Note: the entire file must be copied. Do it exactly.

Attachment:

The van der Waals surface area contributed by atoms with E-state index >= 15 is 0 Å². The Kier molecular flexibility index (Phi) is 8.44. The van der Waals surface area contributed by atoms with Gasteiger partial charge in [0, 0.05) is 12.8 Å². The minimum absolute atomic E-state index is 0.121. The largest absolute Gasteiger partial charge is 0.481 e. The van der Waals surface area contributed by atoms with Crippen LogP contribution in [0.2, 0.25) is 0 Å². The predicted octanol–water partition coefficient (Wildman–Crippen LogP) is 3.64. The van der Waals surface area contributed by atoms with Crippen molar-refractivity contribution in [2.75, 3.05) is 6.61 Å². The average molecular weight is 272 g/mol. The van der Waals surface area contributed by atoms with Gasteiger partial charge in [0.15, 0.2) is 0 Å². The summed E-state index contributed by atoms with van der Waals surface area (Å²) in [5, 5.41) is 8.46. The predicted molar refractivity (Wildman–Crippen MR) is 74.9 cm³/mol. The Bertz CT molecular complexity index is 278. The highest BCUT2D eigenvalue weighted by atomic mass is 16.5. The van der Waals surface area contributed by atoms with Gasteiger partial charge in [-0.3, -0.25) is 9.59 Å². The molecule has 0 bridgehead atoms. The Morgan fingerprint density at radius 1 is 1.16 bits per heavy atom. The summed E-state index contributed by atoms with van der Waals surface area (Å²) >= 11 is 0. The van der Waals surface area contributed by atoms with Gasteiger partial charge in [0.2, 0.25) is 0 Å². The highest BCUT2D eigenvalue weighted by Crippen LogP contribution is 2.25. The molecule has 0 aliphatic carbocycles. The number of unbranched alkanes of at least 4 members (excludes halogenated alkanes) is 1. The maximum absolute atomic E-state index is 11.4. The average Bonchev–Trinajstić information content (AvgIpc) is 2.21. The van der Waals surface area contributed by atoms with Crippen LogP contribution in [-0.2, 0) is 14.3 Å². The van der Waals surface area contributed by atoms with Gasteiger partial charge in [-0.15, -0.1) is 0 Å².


The van der Waals surface area contributed by atoms with E-state index >= 15 is 0 Å². The Kier molecular flexibility index (Phi) is 8.44. The van der Waals surface area contributed by atoms with Gasteiger partial charge in [0, 0.05) is 12.8 Å². The minimum absolute atomic E-state index is 0.121. The largest absolute Gasteiger partial charge is 0.481 e. The van der Waals surface area contributed by atoms with Crippen LogP contribution in [0.2, 0.25) is 0 Å². The predicted octanol–water partition coefficient (Wildman–Crippen LogP) is 3.64. The van der Waals surface area contributed by atoms with Crippen molar-refractivity contribution in [2.75, 3.05) is 6.61 Å². The average molecular weight is 272 g/mol. The van der Waals surface area contributed by atoms with Gasteiger partial charge in [0.15, 0.2) is 0 Å². The summed E-state index contributed by atoms with van der Waals surface area (Å²) in [5, 5.41) is 8.46. The predicted molar refractivity (Wildman–Crippen MR) is 74.9 cm³/mol. The Bertz CT molecular complexity index is 278. The highest BCUT2D eigenvalue weighted by atomic mass is 16.5. The van der Waals surface area contributed by atoms with Gasteiger partial charge in [-0.3, -0.25) is 9.59 Å². The molecule has 0 bridgehead atoms. The Morgan fingerprint density at radius 1 is 1.16 bits per heavy atom. The summed E-state index contributed by atoms with van der Waals surface area (Å²) >= 11 is 0. The van der Waals surface area contributed by atoms with Gasteiger partial charge in [0.2, 0.25) is 0 Å². The highest BCUT2D eigenvalue weighted by Crippen LogP contribution is 2.25. The molecule has 0 aliphatic carbocycles. The number of unbranched alkanes of at least 4 members (excludes halogenated alkanes) is 1. The maximum absolute atomic E-state index is 11.4. The average Bonchev–Trinajstić information content (AvgIpc) is 2.21. The van der Waals surface area contributed by atoms with Crippen LogP contribution in [-0.2, 0) is 14.3 Å². The van der Waals surface area contributed by atoms with Gasteiger partial charge in [-0.15, -0.1) is 0 Å².